Today marks the beginning of the seventh spring I have taught the New Orleans class. I’m having some difficulty with that realization, which may be because the course helps me mark the passage of time – there’s Christmas, then New Year’s Day, then New Orleans. Moreover, six classes of students and hard-working volunteers have become friends, graduates and colleagues.
Because I have a short attention span, the class evolves from year to year. The bones, the basic structure for the course remain the same, but from year to year there are changes in assignments, readings, and volunteer opportunities. The class dynamic likewise changes. And, as Hurricane Katrina grows smaller in the rear view mirror, New Orleans and the way we approach the storm have been witness to substantial changes, as well.
My first volunteer trip to New Orleans was in March 2006, a little over seven months following Katrina. I worked with some 1300 volunteers out of a FEMA camp in Chalmette, LA. We were fenced in. We had armed guards. Lights out at 10:00pm. A Dollar Store was the only retail establishment open in all of St. Bernard Parish. We were surrounded by thousands of homes, virtually all unoccupied, most still damp from flood waters, and many permanently soiled by oil and petrochemicals. Trees and shrubs could not shake-off being submerged under brackish water for weeks and failed to emerge that spring. And one had to strain to hear a song bird or witness life of any sort.
We worked in teams of 10 to 12, gutting homes in and around Chalmette. Collapsed ceilings and insulation, moldy walls, fetid refrigerators and freezers, and the waterlogged belongings of once proud homeowners were removed, and houses stripped to the studs. With masks, gloves, and goggles we worked in the filth and humidity, revering breaks during the day and racing to the showers and laundry in the afternoon. The homeowners, who cared, came and cried. We piled what porcelain, photographs, or other belongs that could be salvaged in a pile for them to reclaim. It was the worst and hardest job I have ever loved.
To escape the confinement and crowds of the camp, I discovered the Chalmette National Cemetery and Chalmette Battlefield a short walk away. They, like everything else, were damaged by the federal flood and closed, but there was nothing to stop me from visiting. I walked through the graves of generations of soldiers, many of them African-American soldiers from the Civil War. I sat among brick walls crumpled by the flood. I stood behind the redoubt where Andrew Jackson led a rag-tag army of frontiersman, local militia, free blacks, pirates, and Native Americans into battle on January 8, 1815. On the plain that lay between me and our camp, that force defeated the British army that had months prior forced Napoleon into exile. It was there, nearly two centuries later, of course, that the New Orleans course was conceived.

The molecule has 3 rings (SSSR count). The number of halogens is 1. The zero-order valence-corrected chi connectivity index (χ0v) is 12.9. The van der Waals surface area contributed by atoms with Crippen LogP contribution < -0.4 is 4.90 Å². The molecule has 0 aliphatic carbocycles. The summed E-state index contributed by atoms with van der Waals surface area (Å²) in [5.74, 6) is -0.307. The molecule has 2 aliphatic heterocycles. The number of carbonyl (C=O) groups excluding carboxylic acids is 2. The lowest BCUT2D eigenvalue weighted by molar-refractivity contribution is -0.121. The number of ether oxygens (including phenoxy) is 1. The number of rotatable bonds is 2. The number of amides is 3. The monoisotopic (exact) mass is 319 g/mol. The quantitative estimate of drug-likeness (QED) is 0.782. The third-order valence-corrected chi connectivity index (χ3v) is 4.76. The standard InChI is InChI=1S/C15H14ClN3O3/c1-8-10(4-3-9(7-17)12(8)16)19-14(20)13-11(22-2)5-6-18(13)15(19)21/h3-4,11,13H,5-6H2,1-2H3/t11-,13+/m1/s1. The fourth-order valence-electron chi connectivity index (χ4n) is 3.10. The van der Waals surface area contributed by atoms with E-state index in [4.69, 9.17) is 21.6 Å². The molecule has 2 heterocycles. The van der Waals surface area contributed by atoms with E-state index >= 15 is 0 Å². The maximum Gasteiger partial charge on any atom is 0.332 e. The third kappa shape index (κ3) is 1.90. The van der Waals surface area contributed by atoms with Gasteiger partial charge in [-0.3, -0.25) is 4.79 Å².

On a couple of evenings I hitched rides into the City where I discovered Frenchmen Street, a musical antidote to the commercialized sleaze of Bourbon Street. Even as the City struggled to recover from the storm, traditional music was rising above the devastation. On Mondays, red beans still boiled on the stove. Café du Monde had a banner proclaiming “Beignets are Back.” And as I sat on a bench on the battlefield and revisited the week in my mind, I thought: how do I share this profound experience, this new found realization with others?
I got back to Durham. I read everything I could find. I listened to musicians and genres that were foreign to me. Together with the rawness of my experience, the New Orleans class was born. A year later, in the spring of 2007, the inaugural class had to suffer through my attempts to share everything that I had learned using dense and wordy PowerPoint slides and drawn-out lectures. It was an act of love for me, but the mode of delivery must have been frustrating to them. At the same time, I worked with UNH-Alternative Break Challenge to organize several trips to work with Habitat for Humanity in New Orleans over spring break. I invited my students to apply and join us.
Five of my students did just that and joined me with UNH-ABC; two others went to New Orleans separately during spring break. We stayed in Violet, LA and worked in the Upper Ninth Ward in and around what would become Musicians’ Village. I watched them work hard during the day. They met and talked to residents. They tapped their toes to music, they caught beads at parades, and they ate Creole food. They combined what we had learned in class with experience. It stuck. It had meaning. And they gained knowledge and understanding in a way that the other students in the class could not. A year later, I asked if the trip could become part of the class, half expecting for the answer to be no. But, I was pleasantly surprised; the trip has been a central part of the class ever since.
Now, the trip defines the class. Before the trip, I give them informational markers to provide reference for them once they get there. And while none of us have attained the fluency of a native, students have just enough history, culture, music, and language to be able to communicate. And boy, do they communicate. They talk to folks in the neighborhoods, the former gang member who recounts mayhem, as well as the great-grandmother who in late 2005 returned to a home in a neighborhood without power; to a City without an operating grocery store. They talk to the musicians about their craft, the waitress about her late, unfortunate incarceration, and they bring all of those conversations back to class. They process. They try to make sense of those threads and combine them with what they read in books and see in film. They make their own judgments. And ultimately, they learn.
And I get to watch the whole thing unfold; and learn with them.